The U.S. Energy Information Administration (EIA) reported Thursday morning that U.S. natural gas stocks increased by 46 billion cubic feet last week, compared with an expected build of 55 billion to 59 billion cubic feet anticipated by analysts. Natural gas futures prices were trading about 1% lower in advance of the EIA’s report, at around $3.75 per million BTUs, and rose to around $3.79 immediately following the report.
The EIA said that U.S. working stocks of natural gas totaled 3.3 trillion cubic feet, about 18 billion cubic feet higher than the five-year average. Working gas in storage totaled 3.49 trillion cubic feet for the same period a year ago. Natural gas inventories remain roughly in the middle of the five-year range. The five-year average increase for the period is 74 billion cubic feet.
Natural gas prices have risen to two-month highs in the past week, partly due to expectations of a smaller than usual inventory increase. That is what traders got today. Natural gas storage injections ahead of the winter heating season have not yet really begun. Once these injections get going, prices might have a hard time staying where they are, unless unusually cool weather appears or there is a disruption in gas production in the Gulf of Mexico.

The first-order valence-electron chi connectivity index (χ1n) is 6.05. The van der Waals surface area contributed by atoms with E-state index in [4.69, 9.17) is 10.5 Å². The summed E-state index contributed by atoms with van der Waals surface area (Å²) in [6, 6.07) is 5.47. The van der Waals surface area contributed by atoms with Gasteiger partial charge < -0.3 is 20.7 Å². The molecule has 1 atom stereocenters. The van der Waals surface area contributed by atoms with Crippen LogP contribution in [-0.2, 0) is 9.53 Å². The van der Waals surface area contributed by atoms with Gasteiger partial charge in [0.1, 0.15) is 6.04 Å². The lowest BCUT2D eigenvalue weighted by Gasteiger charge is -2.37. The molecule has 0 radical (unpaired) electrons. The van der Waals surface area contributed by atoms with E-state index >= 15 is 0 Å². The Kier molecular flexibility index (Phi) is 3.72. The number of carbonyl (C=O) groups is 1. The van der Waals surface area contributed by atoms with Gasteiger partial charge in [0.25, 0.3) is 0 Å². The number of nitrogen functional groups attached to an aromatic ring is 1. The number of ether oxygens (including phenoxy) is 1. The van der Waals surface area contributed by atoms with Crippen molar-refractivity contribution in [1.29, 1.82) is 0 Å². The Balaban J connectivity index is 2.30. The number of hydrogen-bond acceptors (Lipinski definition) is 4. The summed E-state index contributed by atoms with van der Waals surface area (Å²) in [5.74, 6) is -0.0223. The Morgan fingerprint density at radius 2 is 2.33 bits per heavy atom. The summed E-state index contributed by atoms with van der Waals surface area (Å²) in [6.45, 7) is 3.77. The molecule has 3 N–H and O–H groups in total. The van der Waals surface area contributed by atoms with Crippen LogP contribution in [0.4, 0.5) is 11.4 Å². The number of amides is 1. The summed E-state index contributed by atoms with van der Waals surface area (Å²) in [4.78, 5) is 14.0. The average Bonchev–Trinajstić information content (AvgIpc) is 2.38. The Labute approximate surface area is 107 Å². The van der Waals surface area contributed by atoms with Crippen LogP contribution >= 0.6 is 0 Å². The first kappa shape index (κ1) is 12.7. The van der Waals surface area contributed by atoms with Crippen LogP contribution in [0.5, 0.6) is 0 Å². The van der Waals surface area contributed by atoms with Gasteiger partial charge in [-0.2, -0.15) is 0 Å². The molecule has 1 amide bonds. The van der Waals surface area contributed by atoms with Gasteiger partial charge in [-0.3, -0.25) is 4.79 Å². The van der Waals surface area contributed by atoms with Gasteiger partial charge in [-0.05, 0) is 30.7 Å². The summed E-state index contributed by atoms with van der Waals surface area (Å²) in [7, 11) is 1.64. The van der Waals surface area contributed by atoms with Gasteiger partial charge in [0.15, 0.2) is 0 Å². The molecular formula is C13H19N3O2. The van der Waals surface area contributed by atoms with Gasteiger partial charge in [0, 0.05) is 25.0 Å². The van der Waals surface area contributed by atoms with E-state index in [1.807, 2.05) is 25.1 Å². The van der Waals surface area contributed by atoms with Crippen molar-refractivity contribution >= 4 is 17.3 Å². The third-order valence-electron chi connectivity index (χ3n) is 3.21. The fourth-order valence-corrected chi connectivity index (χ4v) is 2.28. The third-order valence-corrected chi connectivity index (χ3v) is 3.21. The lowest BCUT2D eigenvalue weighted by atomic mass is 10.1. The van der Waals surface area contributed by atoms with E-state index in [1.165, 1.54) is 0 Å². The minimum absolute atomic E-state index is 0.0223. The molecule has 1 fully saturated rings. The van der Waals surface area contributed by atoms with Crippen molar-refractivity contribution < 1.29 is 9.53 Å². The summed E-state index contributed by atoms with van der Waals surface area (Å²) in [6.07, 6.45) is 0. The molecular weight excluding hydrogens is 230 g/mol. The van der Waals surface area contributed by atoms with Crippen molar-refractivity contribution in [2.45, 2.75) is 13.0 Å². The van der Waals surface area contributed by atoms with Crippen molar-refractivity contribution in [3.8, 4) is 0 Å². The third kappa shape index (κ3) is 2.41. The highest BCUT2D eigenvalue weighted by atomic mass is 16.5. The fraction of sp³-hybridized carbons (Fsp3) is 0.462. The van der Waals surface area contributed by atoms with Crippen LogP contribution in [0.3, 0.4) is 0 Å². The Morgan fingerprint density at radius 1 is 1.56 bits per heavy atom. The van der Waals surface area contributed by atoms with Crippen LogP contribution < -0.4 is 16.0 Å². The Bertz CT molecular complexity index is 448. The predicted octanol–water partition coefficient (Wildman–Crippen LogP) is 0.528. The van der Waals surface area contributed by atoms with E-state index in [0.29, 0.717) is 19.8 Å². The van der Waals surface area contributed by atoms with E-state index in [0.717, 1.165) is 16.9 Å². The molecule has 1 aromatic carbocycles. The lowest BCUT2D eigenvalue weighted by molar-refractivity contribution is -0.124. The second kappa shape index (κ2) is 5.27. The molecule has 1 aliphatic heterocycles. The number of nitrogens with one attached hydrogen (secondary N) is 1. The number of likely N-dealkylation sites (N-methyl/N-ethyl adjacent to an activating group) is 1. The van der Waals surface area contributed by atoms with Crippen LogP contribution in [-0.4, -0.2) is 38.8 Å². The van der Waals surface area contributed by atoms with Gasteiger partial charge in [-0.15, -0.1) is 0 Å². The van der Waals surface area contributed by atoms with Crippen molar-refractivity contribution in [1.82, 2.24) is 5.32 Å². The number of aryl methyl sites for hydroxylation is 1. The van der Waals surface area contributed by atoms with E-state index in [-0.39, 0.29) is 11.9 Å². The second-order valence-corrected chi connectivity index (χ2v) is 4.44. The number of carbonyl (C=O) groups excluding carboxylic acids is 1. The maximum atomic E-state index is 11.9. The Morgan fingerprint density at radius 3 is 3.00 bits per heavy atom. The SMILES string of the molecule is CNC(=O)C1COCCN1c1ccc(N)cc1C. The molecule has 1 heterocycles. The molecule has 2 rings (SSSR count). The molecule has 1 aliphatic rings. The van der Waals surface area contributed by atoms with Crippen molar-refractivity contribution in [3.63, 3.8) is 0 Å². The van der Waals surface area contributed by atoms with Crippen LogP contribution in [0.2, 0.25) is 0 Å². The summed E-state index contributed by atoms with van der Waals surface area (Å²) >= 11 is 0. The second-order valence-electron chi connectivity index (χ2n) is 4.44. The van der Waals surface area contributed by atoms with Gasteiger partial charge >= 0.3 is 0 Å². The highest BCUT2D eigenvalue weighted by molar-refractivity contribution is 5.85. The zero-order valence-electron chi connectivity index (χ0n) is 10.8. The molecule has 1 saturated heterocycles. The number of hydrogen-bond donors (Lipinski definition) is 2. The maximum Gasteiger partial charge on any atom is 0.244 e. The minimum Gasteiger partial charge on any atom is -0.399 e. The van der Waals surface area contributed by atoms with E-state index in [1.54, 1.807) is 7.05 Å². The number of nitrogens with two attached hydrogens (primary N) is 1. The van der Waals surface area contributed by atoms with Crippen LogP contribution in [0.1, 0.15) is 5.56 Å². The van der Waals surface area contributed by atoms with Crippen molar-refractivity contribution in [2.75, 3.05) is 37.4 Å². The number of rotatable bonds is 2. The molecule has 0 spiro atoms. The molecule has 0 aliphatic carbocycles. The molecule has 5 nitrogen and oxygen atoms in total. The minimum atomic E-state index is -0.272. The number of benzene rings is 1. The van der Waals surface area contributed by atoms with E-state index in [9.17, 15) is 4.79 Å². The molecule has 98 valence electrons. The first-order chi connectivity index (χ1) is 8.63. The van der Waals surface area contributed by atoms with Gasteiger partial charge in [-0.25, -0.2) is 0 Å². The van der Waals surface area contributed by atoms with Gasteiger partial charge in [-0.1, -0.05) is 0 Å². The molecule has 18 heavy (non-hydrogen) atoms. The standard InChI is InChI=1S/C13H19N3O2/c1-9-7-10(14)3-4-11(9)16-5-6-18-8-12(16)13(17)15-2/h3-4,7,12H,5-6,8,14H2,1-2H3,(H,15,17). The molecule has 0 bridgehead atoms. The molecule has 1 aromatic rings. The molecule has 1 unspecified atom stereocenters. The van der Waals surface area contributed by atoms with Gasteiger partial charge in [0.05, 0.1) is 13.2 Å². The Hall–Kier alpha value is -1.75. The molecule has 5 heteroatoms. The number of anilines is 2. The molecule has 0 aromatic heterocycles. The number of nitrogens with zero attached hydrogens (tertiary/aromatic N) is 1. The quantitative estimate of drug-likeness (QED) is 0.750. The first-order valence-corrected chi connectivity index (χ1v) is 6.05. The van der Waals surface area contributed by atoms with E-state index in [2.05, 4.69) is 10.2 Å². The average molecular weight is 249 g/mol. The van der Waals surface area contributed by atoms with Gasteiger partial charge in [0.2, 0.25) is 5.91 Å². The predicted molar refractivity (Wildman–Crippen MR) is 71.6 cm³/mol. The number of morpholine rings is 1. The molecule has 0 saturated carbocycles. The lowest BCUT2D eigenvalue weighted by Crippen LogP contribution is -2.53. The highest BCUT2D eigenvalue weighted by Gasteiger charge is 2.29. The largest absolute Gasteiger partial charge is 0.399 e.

Here is how stocks of the largest U.S. natural gas producers are reacting to today’s report:
Exxon Mobil Corp. (NYSE: XOM), the country’s largest producer of natural gas, is down fractionally at $89.51, in a 52-week range of $84.70 to $95.49.
Chesapeake Energy Corp. (NYSE: CHK) is up 0.4%, at $27.40 in a 52-week range of $16.23 to $27.46. The high was set earlier Thursday morning.
EOG Resources Inc. (NYSE: EOG) is down fractionally, at $171.68 in a 52-week range of $107.76 to $172.81. EOG’s high was set earlier this morning as well.
The U.S. Natural Gas Fund (NYSEMKT: UNG) is up 1.3%, at $19.75 in a 52-week range of $16.59 to $24.09. The Market Vectors Oil Services ETF (NYSEMKT: OIH) is up 0.2%, at $48.40 in a 52-week range of $36.24 to $48.52. The first fund tracks spot prices; the second includes major drillers and services companies.